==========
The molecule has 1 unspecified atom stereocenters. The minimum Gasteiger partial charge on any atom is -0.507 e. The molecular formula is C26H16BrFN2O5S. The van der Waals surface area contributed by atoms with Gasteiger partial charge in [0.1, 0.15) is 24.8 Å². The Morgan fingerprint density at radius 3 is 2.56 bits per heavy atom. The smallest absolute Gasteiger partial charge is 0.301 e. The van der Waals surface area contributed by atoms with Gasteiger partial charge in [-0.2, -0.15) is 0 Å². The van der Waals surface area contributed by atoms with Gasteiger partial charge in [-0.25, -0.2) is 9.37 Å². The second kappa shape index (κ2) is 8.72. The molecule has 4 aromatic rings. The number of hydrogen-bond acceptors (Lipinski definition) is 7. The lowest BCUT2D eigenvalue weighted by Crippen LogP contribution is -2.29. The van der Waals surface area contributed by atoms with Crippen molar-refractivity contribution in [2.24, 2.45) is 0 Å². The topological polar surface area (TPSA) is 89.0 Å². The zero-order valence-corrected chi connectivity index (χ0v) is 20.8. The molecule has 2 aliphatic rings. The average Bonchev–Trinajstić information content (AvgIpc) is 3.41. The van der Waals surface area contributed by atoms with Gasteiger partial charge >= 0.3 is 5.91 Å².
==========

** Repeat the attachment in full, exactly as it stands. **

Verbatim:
The molecule has 1 unspecified atom stereocenters. The minimum Gasteiger partial charge on any atom is -0.507 e. The molecular formula is C26H16BrFN2O5S. The van der Waals surface area contributed by atoms with Gasteiger partial charge in [0.1, 0.15) is 24.8 Å². The Morgan fingerprint density at radius 3 is 2.56 bits per heavy atom. The smallest absolute Gasteiger partial charge is 0.301 e. The van der Waals surface area contributed by atoms with Gasteiger partial charge in [-0.2, -0.15) is 0 Å². The van der Waals surface area contributed by atoms with Gasteiger partial charge in [-0.25, -0.2) is 9.37 Å². The second kappa shape index (κ2) is 8.72. The molecule has 4 aromatic rings. The number of hydrogen-bond acceptors (Lipinski definition) is 7. The lowest BCUT2D eigenvalue weighted by Crippen LogP contribution is -2.29. The van der Waals surface area contributed by atoms with Crippen molar-refractivity contribution in [2.24, 2.45) is 0 Å². The topological polar surface area (TPSA) is 89.0 Å². The zero-order valence-corrected chi connectivity index (χ0v) is 20.8. The molecule has 2 aliphatic rings. The average Bonchev–Trinajstić information content (AvgIpc) is 3.41. The van der Waals surface area contributed by atoms with Gasteiger partial charge >= 0.3 is 5.91 Å².